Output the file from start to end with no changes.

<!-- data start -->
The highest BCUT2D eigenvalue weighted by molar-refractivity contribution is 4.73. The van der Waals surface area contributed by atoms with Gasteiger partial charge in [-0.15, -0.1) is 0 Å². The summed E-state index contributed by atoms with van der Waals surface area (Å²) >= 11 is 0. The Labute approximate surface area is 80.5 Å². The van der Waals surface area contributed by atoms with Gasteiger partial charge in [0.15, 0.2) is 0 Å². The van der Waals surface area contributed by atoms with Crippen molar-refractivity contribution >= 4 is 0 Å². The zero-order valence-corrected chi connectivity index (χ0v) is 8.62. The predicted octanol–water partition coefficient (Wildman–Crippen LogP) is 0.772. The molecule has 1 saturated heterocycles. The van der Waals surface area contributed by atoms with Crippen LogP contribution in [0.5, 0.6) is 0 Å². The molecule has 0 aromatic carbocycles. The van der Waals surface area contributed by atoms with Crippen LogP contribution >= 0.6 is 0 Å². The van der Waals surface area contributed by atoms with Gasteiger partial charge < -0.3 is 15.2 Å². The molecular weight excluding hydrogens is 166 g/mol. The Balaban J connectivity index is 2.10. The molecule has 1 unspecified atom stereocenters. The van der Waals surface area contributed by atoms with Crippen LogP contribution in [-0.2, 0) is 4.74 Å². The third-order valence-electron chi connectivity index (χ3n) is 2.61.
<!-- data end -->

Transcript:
The highest BCUT2D eigenvalue weighted by molar-refractivity contribution is 4.73. The van der Waals surface area contributed by atoms with Gasteiger partial charge in [-0.15, -0.1) is 0 Å². The summed E-state index contributed by atoms with van der Waals surface area (Å²) >= 11 is 0. The Labute approximate surface area is 80.5 Å². The van der Waals surface area contributed by atoms with Gasteiger partial charge in [0.15, 0.2) is 0 Å². The van der Waals surface area contributed by atoms with Crippen molar-refractivity contribution >= 4 is 0 Å². The zero-order valence-corrected chi connectivity index (χ0v) is 8.62. The predicted octanol–water partition coefficient (Wildman–Crippen LogP) is 0.772. The molecule has 1 saturated heterocycles. The van der Waals surface area contributed by atoms with Crippen LogP contribution in [0.5, 0.6) is 0 Å². The molecule has 0 aromatic carbocycles. The van der Waals surface area contributed by atoms with Crippen LogP contribution >= 0.6 is 0 Å². The van der Waals surface area contributed by atoms with Gasteiger partial charge < -0.3 is 15.2 Å². The molecular weight excluding hydrogens is 166 g/mol. The Balaban J connectivity index is 2.10. The molecule has 1 unspecified atom stereocenters. The van der Waals surface area contributed by atoms with Crippen LogP contribution in [-0.2, 0) is 4.74 Å². The third-order valence-electron chi connectivity index (χ3n) is 2.61.